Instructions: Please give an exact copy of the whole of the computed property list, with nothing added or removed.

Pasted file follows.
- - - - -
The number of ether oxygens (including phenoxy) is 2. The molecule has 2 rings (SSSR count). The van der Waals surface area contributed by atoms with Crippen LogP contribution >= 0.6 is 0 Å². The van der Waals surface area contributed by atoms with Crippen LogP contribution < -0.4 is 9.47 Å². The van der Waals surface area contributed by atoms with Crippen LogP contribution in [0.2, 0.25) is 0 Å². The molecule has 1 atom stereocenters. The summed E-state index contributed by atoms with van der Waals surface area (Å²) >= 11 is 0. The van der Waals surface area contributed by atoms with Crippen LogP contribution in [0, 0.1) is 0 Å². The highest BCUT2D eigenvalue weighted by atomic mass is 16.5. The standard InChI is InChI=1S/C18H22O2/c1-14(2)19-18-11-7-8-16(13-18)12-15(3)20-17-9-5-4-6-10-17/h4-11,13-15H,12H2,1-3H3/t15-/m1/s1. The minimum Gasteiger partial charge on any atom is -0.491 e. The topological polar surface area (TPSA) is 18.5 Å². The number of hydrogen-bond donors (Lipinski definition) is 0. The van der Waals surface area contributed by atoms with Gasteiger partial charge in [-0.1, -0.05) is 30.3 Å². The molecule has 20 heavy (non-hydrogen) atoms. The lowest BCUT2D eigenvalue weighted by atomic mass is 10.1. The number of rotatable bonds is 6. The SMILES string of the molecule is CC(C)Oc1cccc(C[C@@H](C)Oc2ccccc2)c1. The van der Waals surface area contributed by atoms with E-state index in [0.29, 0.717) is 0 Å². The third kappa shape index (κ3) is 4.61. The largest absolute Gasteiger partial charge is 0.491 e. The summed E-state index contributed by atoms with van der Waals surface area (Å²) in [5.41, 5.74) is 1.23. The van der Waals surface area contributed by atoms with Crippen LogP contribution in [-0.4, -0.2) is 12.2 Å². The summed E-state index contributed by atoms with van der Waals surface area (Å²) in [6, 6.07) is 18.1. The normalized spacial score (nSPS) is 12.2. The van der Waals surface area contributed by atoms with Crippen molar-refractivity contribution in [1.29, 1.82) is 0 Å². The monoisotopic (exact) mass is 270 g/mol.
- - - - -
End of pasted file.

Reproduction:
The number of ether oxygens (including phenoxy) is 2. The molecule has 2 rings (SSSR count). The van der Waals surface area contributed by atoms with Crippen LogP contribution >= 0.6 is 0 Å². The van der Waals surface area contributed by atoms with Crippen LogP contribution < -0.4 is 9.47 Å². The van der Waals surface area contributed by atoms with Crippen LogP contribution in [0.2, 0.25) is 0 Å². The molecule has 1 atom stereocenters. The summed E-state index contributed by atoms with van der Waals surface area (Å²) >= 11 is 0. The van der Waals surface area contributed by atoms with Crippen LogP contribution in [0, 0.1) is 0 Å². The highest BCUT2D eigenvalue weighted by atomic mass is 16.5. The standard InChI is InChI=1S/C18H22O2/c1-14(2)19-18-11-7-8-16(13-18)12-15(3)20-17-9-5-4-6-10-17/h4-11,13-15H,12H2,1-3H3/t15-/m1/s1. The minimum Gasteiger partial charge on any atom is -0.491 e. The topological polar surface area (TPSA) is 18.5 Å². The number of hydrogen-bond donors (Lipinski definition) is 0. The van der Waals surface area contributed by atoms with Gasteiger partial charge in [-0.1, -0.05) is 30.3 Å². The molecule has 20 heavy (non-hydrogen) atoms. The lowest BCUT2D eigenvalue weighted by atomic mass is 10.1. The number of rotatable bonds is 6. The SMILES string of the molecule is CC(C)Oc1cccc(C[C@@H](C)Oc2ccccc2)c1. The van der Waals surface area contributed by atoms with E-state index in [0.29, 0.717) is 0 Å². The third kappa shape index (κ3) is 4.61. The largest absolute Gasteiger partial charge is 0.491 e. The summed E-state index contributed by atoms with van der Waals surface area (Å²) in [5.41, 5.74) is 1.23. The van der Waals surface area contributed by atoms with Crippen LogP contribution in [-0.4, -0.2) is 12.2 Å². The summed E-state index contributed by atoms with van der Waals surface area (Å²) in [6, 6.07) is 18.1. The normalized spacial score (nSPS) is 12.2. The van der Waals surface area contributed by atoms with Crippen molar-refractivity contribution in [1.29, 1.82) is 0 Å². The monoisotopic (exact) mass is 270 g/mol.